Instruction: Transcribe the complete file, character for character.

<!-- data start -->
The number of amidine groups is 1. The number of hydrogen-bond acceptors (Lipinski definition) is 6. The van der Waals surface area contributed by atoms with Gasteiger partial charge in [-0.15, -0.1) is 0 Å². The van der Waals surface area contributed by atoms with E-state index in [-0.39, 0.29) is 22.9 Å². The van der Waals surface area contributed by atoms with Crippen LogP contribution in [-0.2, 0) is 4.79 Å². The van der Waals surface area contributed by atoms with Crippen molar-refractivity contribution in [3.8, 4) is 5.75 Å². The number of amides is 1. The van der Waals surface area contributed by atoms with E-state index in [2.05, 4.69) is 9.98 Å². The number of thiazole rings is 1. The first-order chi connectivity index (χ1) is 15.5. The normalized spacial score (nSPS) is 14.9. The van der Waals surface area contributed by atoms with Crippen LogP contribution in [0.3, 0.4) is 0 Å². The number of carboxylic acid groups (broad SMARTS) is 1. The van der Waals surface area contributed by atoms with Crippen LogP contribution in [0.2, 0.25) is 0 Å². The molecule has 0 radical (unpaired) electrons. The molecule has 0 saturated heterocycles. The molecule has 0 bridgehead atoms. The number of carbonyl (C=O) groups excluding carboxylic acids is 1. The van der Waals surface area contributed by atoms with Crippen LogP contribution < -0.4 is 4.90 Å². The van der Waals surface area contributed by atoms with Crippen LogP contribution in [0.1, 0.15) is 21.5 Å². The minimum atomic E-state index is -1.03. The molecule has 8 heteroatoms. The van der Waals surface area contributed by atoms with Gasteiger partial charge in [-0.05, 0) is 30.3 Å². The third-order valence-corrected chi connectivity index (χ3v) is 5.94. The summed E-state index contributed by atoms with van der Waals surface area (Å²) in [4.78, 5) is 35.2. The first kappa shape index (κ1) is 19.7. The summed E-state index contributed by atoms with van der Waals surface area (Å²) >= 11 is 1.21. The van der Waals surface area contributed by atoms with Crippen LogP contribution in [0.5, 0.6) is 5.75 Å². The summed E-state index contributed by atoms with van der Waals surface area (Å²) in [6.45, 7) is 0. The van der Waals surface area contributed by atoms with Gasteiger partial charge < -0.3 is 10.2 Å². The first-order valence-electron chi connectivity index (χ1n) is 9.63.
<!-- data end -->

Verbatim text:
The number of amidine groups is 1. The number of hydrogen-bond acceptors (Lipinski definition) is 6. The van der Waals surface area contributed by atoms with Gasteiger partial charge in [-0.15, -0.1) is 0 Å². The van der Waals surface area contributed by atoms with E-state index in [-0.39, 0.29) is 22.9 Å². The van der Waals surface area contributed by atoms with Crippen LogP contribution in [-0.2, 0) is 4.79 Å². The van der Waals surface area contributed by atoms with Crippen molar-refractivity contribution in [3.8, 4) is 5.75 Å². The number of amides is 1. The van der Waals surface area contributed by atoms with E-state index in [2.05, 4.69) is 9.98 Å². The number of thiazole rings is 1. The first-order chi connectivity index (χ1) is 15.5. The normalized spacial score (nSPS) is 14.9. The van der Waals surface area contributed by atoms with Crippen LogP contribution in [0.3, 0.4) is 0 Å². The number of carboxylic acid groups (broad SMARTS) is 1. The van der Waals surface area contributed by atoms with Crippen LogP contribution in [0.2, 0.25) is 0 Å². The molecule has 0 radical (unpaired) electrons. The molecule has 0 saturated heterocycles. The molecule has 0 bridgehead atoms. The number of carbonyl (C=O) groups excluding carboxylic acids is 1. The van der Waals surface area contributed by atoms with Crippen LogP contribution < -0.4 is 4.90 Å². The van der Waals surface area contributed by atoms with Crippen LogP contribution in [0.1, 0.15) is 21.5 Å². The minimum atomic E-state index is -1.03. The molecule has 8 heteroatoms. The van der Waals surface area contributed by atoms with Gasteiger partial charge in [-0.05, 0) is 30.3 Å². The third-order valence-corrected chi connectivity index (χ3v) is 5.94. The summed E-state index contributed by atoms with van der Waals surface area (Å²) in [4.78, 5) is 35.2. The first kappa shape index (κ1) is 19.7. The summed E-state index contributed by atoms with van der Waals surface area (Å²) >= 11 is 1.21. The van der Waals surface area contributed by atoms with Crippen LogP contribution in [0.5, 0.6) is 5.75 Å². The summed E-state index contributed by atoms with van der Waals surface area (Å²) in [6.45, 7) is 0. The van der Waals surface area contributed by atoms with Gasteiger partial charge < -0.3 is 10.2 Å². The first-order valence-electron chi connectivity index (χ1n) is 9.63.